Emergent patterns in nature and society

Planet Under Pressure – Poster on Dynamic Tipping Points

Next week I’m going to Planet Under Pressure conference in London. On monday I will be presenting recent work on modeling two-mode networks (bipartite) to understand which regime shifts drivers co-occur more often than expected. I want to understand which combination of tipping points are more likely to interact when looking at global trends of regime shifts.

Here is the abstract submitted and the poster (hi-res pdf) for those that won’t make it among the hundreds of posters presented.

Dynamic Tipping Points: Which Ones Are More Likely to Interact?

Over the past 50 years humans have changed ecosystems faster and more extensively than in any other comparable period in the past 1, 2. These changes have contributed to various global syndromes 3 or regime shifts: abrupt, non-linear changes in social-ecological systems that can severely impact the flux of ecosystem services human societies rely upon4, 5.

Inspired by recent work on the application of relational networks to human diseases 6, 7, this paper explores the patterns of relationships among driving causes of regime shifts. Networks analysis offers a perspective for analysing regime shifts interactions in contexts where (i) time series data needed for early warnings and (ii) detailed information on causal mechanisms needed for models is limited or unavailable. Bipartite or two-mode networks are analysed based on information collected in the Regime Shifts Database (www.regimeshifts.org). Relations among drivers of change are studied for 20 regime shifts in marine, terrestrial and polar ecosystems. These regime shifts impact multiple ecosystem services, including provisioning services such as food (freshwater, crops and fish); regulating services such as water purification; as well as cultural services such as aesthetics and recreation. Regime shifts are a multi-causal phenomena; but preliminary results show that global drivers of regime shifts tend to interact in non-random patterns. Agriculture-related activities, global warming, biodiversity loss and economic drivers are the main causes of regime shifts independently of scale or ecosystem type.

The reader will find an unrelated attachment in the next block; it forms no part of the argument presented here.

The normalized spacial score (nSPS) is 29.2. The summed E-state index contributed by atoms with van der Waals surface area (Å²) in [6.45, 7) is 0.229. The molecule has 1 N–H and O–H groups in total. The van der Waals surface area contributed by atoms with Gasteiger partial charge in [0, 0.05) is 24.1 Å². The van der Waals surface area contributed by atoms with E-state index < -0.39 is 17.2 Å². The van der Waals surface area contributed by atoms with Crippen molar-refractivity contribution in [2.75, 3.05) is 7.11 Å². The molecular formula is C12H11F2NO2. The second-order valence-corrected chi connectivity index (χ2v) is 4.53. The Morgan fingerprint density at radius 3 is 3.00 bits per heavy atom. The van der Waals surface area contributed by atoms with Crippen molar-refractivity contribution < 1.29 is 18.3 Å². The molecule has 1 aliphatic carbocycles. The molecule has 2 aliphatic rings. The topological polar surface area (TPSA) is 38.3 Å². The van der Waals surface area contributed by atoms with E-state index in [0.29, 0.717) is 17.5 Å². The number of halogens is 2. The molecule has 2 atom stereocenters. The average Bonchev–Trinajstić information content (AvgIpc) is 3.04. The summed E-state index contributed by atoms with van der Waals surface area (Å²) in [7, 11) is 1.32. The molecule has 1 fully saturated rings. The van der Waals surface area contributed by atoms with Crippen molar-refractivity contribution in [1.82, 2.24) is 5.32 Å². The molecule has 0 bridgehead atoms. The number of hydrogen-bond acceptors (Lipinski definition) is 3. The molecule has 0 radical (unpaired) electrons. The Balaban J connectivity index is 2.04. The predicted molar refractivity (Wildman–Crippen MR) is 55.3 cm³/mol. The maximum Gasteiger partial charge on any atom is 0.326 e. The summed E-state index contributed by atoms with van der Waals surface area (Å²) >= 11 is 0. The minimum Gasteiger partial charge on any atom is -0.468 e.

A research framework is proposed to approach regime shifts management in high uncertainty settings which uses recent theoretical progress on network controllability8 to explore the analysis to causal mechanisms, feedback loop strength and cascading effects among regime shifts.

key words: regime shifts, network analysis, dynamic tipping points

Bibliography

1. Rockström, J., et al. (2009) A safe operating space for humanity. Nature 461, 472-475

2. Steffen, W., et al. (2007) The Anthropocene: Are humans now overwhelming the great forces of nature. Ambio 36, 614-621

3. Schellnhuber, H., et al. (1999) Syndromes of Global Change. Gaia 6, 19-34

4. Scheffer, M., and Carpenter, S. (2003) Catastrophic regime shifts in ecosystems: linking theory to observation. Trends Ecol. Evol. 18, 648-656

5. Scheffer, M., et al. (2001) Catastrophic shifts in ecosystems. Nature 413, 591-596

6. Barrenas, F., et al. (2009) Network Properties of Complex Human Disease Genes Identified through Genome-Wide Association Studies. PLoS ONE 4, e8090 EP  –

7. Goh, K.-I., et al. (2007) The human disease network. Proceedings of the National Academy of Sciences 104, 8685-8690

8. Liu, Y., et al. (2011) Controllability of Complex Networks. Nature


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